To go into this topic in detail is clearly beyond the scope of this course. You should just remember that using computers to generate pseudo-random numbers is not a trivial problem and use care when employing them especially in higher dimensional or less smooth problems. The mathematics behind this has one of the most beautiful roots of the subject called number theory.

## More Sophisticated Pseudo-Random Number Generators¶

We will use a pseudo-random number generator (PRNG) called the Mersenne Twister for simulation purposes in this course. It is based on more sophisticated theory than that of LCG but the basic principles of recurrence relations are the same.

(The Mersenne Twister is a variant of the recursive relation known as a twisted generalised feedback register. See [Makato Matsumoto and Takuji Nishimura, "Mersenne Twister: A 623-dimensionally equidistributed uniform pseudo-random number generator, ACM Transactions on Modelling and Computer Simulation, vol. 8, no. 1, Jan. 1998, pp. 3-20.], or at http://en.wikipedia.org/wiki/Mersenne_twister.)

The Mersenne Twister has a period of $2^{19937}-1 \approx 10^{6000}$ (which is essentially a Very Big Number) and is currently widely used by researchers interested in statistical simulation.

In :
showURL("http://en.wikipedia.org/wiki/Mersenne_twister",500)

Out:
In :
?random # find out the source file for this function

In :
%%sh
# you can just cat or concatenate the source file to see what is really under the hoood! Power of SageMath/Python!!
#cat ~/all/software/sage/SageMath/local/lib/python2.7/site-packages/sage/misc/prandom.py


### Some Warmup before Simulating a Drunkard's Walk¶

#### Accumulating sequences with numpy.cumsum¶

Our example using prngs is going to use a very useful function from the numpy module called cumsum. This calculates a cumulative sum from a sequence of numeric values. What do we mean by a cumulative sum? If we have a sequence $x_0, x_1, x_2, x_3, \ldots, x_n$, then we can derive a sequence that is the cumulative sum,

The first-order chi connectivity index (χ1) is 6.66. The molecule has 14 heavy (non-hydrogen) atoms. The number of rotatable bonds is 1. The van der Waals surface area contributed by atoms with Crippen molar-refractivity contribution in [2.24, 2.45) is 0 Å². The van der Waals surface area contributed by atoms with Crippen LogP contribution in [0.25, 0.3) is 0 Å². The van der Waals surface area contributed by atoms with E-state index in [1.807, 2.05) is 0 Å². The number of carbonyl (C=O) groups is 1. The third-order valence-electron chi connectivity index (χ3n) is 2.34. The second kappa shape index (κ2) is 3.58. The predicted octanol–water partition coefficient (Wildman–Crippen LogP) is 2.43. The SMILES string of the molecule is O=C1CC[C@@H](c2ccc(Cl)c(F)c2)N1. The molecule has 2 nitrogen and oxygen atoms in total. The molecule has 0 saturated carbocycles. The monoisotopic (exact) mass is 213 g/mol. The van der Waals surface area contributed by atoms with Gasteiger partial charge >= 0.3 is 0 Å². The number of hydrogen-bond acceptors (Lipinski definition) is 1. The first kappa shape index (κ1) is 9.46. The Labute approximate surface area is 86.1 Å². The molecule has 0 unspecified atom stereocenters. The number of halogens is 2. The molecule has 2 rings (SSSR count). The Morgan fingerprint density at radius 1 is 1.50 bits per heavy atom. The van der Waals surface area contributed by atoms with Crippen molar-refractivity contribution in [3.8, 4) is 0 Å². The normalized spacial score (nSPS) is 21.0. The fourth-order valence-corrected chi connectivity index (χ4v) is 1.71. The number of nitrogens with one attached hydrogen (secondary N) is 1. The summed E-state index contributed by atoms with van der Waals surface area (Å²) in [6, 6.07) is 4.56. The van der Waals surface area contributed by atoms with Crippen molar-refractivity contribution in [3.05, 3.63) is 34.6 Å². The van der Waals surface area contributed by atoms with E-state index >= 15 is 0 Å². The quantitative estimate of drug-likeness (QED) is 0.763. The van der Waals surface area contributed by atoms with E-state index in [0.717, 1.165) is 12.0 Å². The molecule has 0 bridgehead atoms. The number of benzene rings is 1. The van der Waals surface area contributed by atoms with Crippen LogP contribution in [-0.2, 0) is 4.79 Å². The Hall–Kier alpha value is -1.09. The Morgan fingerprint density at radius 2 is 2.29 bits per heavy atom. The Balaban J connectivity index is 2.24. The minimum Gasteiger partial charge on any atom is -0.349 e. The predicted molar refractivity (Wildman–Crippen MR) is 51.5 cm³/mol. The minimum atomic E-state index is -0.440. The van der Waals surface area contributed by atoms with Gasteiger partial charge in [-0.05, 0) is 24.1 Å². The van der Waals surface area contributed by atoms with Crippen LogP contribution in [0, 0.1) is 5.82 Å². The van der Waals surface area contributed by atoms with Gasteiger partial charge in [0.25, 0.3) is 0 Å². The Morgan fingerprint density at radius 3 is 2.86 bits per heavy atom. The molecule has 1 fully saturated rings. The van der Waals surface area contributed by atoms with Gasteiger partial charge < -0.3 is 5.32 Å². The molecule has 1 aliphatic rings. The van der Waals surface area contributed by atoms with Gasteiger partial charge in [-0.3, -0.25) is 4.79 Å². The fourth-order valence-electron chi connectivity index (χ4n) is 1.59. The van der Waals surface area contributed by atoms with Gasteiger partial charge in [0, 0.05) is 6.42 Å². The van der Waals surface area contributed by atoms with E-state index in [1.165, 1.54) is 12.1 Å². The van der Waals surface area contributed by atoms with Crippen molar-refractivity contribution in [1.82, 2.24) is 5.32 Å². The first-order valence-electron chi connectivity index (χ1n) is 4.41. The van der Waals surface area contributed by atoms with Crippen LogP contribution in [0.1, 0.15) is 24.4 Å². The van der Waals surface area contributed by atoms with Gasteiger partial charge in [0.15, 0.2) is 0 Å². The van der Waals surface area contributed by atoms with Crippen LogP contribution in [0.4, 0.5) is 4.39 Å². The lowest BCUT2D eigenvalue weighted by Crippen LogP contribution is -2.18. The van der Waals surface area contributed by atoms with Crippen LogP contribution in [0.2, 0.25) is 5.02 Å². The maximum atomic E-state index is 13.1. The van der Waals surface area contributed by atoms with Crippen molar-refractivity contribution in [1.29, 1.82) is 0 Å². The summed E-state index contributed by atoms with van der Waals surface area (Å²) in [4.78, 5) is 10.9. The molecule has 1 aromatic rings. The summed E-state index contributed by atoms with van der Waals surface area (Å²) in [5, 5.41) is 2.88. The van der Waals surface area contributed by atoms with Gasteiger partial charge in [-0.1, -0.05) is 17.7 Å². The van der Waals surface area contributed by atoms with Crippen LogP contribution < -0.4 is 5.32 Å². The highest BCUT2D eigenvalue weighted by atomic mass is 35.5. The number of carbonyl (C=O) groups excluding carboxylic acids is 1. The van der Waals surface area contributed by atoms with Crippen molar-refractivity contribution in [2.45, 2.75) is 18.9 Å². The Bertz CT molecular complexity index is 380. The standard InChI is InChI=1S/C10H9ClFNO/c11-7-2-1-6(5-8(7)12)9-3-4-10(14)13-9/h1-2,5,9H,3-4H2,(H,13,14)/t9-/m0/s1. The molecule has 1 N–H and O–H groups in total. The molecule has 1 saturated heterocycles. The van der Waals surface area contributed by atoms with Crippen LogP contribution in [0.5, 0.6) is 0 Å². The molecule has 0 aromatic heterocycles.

$$x_0, \,x_0 + x_1,\, x_0+ x_1+x_2, \,\dots, \sum_{i=0}^nx_i$$

Try evaluating the next cell to get the cumulative sum of the sequence 0, 1, 2, ..., 9

In :
from numpy import cumsum, array # make sure we have the numpy classes and methods we need
cumsum(range(10))

Out:
array([ 0,  1,  3,  6, 10, 15, 21, 28, 36, 45])

Since pylab is a superset of numpy, we can also do the following imports instead:

In :
from pylab import cumsum, array # make sure we have the pylab classes and methods we need
cumsum(range(10))

Out:
array([ 0,  1,  3,  6, 10, 15, 21, 28, 36, 45])

You will see that the result is in a pylab.array or numpy.array. This can be useful, but all we need is a list, we can convert this back to a list with the array's tolist method:

In :
cumsum(range(10)).tolist()

Out:
[0, 1, 3, 6, 10, 15, 21, 28, 36, 45]

Using the list function to make a list will do the same thing:

In :
list(cumsum(range(10)))

Out:
[0, 1, 3, 6, 10, 15, 21, 28, 36, 45]

Now, say we have some probabilities in a list and we want to get the cumulative sum of them.

We can use cumsum as we did above. We are going to start with just two probabilties which (for reasons that will shortly become clear), we will assign as values to variables pLeft and pRight.

In :
pLeft, pRight = 0.25, 0.25 # assign values to variables
cumulativeProbs = cumsum((pLeft, pRight)).tolist() # cumsum works on a numeric tuple
cumulativeProbs

Out:
[0.25, 0.5]

Note that cumsum works on a tuple as well as a list, providing that the elements of the tuple are some type of number.

# Simulating a Drunkard's Walk¶

You are now going to use some simulated Uniform$(0,1)$ samples to simulate a Drunkard's Walk.